Guests at the Pacific Forum in Tonga on Tuesday were left wondering why New Zealand's Prime Minister was the only leader not to be announced when she arrived.
Fiji's self-appointed leader, Commodore Frank Bainimarama was, however, given a hero's welcome.
When asked why this may have been the case, Clark replied she "wouldn't have the slightest idea".
Australia's foreign minister Alexander Downer gave a frosty welcome of his own, ignoring Commodore Bainimarama all together.
But despite this, the Fiji delegation has high hopes.
"We are looking forward to dialogue especially with Australia and New Zealand." says Bainimarama.
However, both New Zealand and Australia will not be inviting him to chat any time soon.
"No, we've been quite clear, there won't be a bilateral meeting." says Clark of Bainimarama's remarks.
It is not only Fiji's democracy that is the focus of regional concern.
Tonga's pro-democracy movement has also been out in force making a point.
Protesters wanted to march into town where the Pacific Island leaders are meeting, but military and police check points have stopped them from doing so.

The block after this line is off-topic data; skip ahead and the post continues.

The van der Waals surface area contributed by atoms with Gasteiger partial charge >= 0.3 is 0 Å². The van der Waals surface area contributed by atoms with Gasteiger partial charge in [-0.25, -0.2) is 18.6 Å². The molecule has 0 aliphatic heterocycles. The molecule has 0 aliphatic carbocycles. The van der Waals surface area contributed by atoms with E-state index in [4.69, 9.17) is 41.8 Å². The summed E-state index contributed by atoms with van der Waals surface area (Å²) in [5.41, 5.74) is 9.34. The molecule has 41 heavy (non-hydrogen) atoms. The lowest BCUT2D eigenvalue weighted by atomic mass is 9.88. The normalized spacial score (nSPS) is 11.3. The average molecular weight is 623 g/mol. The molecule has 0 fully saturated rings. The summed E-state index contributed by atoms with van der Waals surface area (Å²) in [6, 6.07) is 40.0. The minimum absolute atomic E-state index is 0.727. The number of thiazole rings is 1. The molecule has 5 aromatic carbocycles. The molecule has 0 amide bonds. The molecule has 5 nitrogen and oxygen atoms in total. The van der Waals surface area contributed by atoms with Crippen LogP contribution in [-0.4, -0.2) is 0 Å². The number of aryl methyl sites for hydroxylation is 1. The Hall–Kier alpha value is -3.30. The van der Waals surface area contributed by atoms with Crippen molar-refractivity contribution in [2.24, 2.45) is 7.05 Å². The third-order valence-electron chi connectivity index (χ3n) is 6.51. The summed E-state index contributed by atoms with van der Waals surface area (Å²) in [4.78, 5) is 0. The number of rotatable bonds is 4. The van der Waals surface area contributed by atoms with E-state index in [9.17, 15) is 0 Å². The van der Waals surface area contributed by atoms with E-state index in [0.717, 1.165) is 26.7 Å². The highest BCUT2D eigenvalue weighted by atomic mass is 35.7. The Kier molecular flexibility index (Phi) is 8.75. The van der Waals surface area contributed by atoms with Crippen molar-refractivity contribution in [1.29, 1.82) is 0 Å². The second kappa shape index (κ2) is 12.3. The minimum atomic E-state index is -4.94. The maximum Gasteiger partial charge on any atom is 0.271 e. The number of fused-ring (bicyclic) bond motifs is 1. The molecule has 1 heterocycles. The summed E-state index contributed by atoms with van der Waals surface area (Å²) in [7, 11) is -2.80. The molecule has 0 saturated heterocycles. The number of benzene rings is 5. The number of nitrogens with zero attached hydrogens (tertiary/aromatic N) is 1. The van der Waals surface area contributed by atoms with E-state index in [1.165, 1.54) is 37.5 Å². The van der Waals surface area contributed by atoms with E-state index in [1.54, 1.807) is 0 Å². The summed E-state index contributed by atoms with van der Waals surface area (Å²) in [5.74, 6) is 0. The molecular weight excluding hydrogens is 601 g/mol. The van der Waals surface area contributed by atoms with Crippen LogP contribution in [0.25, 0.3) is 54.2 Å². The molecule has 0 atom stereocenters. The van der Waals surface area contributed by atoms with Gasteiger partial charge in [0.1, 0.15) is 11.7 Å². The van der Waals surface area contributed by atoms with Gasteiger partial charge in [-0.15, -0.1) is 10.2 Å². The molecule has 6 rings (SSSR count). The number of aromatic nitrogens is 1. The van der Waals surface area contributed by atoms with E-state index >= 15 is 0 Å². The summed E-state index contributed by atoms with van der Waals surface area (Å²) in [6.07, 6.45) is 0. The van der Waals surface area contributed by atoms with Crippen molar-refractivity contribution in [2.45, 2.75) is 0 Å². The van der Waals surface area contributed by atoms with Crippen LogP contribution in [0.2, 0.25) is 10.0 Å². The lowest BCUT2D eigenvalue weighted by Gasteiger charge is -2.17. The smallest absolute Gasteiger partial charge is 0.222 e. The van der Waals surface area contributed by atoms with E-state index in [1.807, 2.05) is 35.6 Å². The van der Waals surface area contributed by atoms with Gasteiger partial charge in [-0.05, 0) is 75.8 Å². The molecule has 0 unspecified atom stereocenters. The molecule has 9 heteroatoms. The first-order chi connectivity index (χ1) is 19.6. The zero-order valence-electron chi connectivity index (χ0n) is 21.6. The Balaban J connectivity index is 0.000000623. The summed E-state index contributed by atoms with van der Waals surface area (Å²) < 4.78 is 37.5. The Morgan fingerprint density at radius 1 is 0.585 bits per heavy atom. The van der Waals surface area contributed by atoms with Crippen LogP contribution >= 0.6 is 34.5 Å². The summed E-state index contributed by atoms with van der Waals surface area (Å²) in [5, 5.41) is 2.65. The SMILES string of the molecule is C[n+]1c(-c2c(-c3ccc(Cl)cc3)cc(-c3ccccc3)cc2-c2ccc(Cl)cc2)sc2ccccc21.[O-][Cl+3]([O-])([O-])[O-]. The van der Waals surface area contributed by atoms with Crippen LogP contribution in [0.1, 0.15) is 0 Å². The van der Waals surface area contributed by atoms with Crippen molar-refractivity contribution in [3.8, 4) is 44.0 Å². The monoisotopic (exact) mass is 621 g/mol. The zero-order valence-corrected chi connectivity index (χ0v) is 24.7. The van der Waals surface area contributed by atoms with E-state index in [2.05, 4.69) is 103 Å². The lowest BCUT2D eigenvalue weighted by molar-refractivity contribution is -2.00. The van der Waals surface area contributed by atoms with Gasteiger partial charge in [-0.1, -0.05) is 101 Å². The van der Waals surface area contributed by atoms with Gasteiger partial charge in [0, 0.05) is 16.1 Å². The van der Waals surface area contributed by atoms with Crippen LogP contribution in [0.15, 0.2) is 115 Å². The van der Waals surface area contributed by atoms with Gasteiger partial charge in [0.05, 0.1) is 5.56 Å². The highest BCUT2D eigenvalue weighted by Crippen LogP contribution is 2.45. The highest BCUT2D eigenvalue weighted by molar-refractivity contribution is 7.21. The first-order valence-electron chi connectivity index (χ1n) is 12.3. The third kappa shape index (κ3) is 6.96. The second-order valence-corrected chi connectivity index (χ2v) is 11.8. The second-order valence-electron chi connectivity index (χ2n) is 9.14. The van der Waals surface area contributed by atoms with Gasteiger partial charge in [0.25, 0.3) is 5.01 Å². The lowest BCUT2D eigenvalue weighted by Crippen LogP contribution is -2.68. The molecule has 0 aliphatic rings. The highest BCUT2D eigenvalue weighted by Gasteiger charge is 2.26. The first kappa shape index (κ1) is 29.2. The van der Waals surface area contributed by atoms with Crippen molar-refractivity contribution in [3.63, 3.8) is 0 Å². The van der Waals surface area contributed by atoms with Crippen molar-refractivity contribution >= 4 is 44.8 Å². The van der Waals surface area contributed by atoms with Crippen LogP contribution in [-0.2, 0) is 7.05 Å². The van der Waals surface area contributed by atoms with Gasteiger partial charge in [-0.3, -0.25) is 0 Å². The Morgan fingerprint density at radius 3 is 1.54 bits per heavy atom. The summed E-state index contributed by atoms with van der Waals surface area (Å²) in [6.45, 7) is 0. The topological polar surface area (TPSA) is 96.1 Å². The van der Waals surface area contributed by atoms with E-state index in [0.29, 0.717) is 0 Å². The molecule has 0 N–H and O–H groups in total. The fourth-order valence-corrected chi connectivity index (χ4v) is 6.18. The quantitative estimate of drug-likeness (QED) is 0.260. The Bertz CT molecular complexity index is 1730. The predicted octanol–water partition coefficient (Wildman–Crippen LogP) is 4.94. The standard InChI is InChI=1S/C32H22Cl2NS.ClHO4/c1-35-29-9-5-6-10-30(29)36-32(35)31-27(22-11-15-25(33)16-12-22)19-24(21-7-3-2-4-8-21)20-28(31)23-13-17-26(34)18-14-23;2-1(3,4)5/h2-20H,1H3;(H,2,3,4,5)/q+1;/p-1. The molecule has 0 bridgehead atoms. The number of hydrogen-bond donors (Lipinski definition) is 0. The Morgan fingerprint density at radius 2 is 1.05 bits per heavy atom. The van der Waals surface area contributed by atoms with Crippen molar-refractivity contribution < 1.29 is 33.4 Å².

Security surrounding the forum has been tight with New Zealand police checking different venues for explosives.
However, the most explosive action is expected to be around the meeting table.
"We hope there will be a lot of understanding than what we have right now." says Bainimarama
But he should not count on it, unless he sets Fiji an election date.
"New Zealand, like the Commonwealth are poised to support the process where we can see Fiji is putting steps in place to get there" says Clark.
Until that time it is clear the Pacific Islands forum rift will continue.